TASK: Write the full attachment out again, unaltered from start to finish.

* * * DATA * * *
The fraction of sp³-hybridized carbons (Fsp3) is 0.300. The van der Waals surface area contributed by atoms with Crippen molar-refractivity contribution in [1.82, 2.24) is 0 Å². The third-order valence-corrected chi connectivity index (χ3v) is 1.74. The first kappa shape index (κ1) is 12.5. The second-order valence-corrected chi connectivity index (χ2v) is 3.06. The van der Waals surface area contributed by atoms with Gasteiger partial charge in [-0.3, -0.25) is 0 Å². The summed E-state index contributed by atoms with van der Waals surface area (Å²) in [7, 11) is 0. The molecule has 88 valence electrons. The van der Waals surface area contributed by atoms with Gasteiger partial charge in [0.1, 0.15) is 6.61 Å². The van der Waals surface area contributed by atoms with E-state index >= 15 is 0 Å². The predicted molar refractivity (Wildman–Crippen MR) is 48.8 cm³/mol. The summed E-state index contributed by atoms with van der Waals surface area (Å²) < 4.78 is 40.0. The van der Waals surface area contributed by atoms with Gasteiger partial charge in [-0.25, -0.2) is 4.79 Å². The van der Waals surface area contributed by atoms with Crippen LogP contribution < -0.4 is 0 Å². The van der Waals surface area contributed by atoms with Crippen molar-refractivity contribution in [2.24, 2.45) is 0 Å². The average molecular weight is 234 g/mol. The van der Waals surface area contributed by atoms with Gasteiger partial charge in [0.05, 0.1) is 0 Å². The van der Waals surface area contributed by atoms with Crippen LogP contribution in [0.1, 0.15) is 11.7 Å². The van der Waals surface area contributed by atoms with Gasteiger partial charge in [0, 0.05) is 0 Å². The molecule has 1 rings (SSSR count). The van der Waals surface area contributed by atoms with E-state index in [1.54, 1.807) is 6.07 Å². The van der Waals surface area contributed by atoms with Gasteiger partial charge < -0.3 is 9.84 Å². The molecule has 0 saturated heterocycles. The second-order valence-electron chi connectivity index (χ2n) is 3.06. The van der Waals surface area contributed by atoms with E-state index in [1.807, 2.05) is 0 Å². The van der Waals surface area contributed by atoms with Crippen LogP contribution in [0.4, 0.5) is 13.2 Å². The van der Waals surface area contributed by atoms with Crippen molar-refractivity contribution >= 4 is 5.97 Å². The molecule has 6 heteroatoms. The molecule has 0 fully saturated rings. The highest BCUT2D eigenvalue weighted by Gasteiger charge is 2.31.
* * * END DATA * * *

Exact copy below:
The fraction of sp³-hybridized carbons (Fsp3) is 0.300. The van der Waals surface area contributed by atoms with Crippen molar-refractivity contribution in [1.82, 2.24) is 0 Å². The third-order valence-corrected chi connectivity index (χ3v) is 1.74. The first kappa shape index (κ1) is 12.5. The second-order valence-corrected chi connectivity index (χ2v) is 3.06. The van der Waals surface area contributed by atoms with Gasteiger partial charge in [-0.3, -0.25) is 0 Å². The summed E-state index contributed by atoms with van der Waals surface area (Å²) in [7, 11) is 0. The molecule has 88 valence electrons. The van der Waals surface area contributed by atoms with Gasteiger partial charge in [0.1, 0.15) is 6.61 Å². The van der Waals surface area contributed by atoms with E-state index >= 15 is 0 Å². The predicted molar refractivity (Wildman–Crippen MR) is 48.8 cm³/mol. The summed E-state index contributed by atoms with van der Waals surface area (Å²) < 4.78 is 40.0. The van der Waals surface area contributed by atoms with Gasteiger partial charge in [-0.25, -0.2) is 4.79 Å². The van der Waals surface area contributed by atoms with Crippen LogP contribution < -0.4 is 0 Å². The van der Waals surface area contributed by atoms with Crippen molar-refractivity contribution in [2.24, 2.45) is 0 Å². The average molecular weight is 234 g/mol. The van der Waals surface area contributed by atoms with Gasteiger partial charge in [0.05, 0.1) is 0 Å². The van der Waals surface area contributed by atoms with Crippen LogP contribution in [0.1, 0.15) is 11.7 Å². The van der Waals surface area contributed by atoms with Gasteiger partial charge in [0, 0.05) is 0 Å². The molecule has 1 rings (SSSR count). The van der Waals surface area contributed by atoms with E-state index in [1.54, 1.807) is 6.07 Å². The van der Waals surface area contributed by atoms with Gasteiger partial charge < -0.3 is 9.84 Å². The molecule has 0 saturated heterocycles. The second-order valence-electron chi connectivity index (χ2n) is 3.06. The van der Waals surface area contributed by atoms with E-state index in [1.807, 2.05) is 0 Å². The van der Waals surface area contributed by atoms with Crippen LogP contribution in [0.4, 0.5) is 13.2 Å². The van der Waals surface area contributed by atoms with Crippen molar-refractivity contribution >= 4 is 5.97 Å². The molecule has 6 heteroatoms. The molecule has 0 fully saturated rings. The highest BCUT2D eigenvalue weighted by Gasteiger charge is 2.31.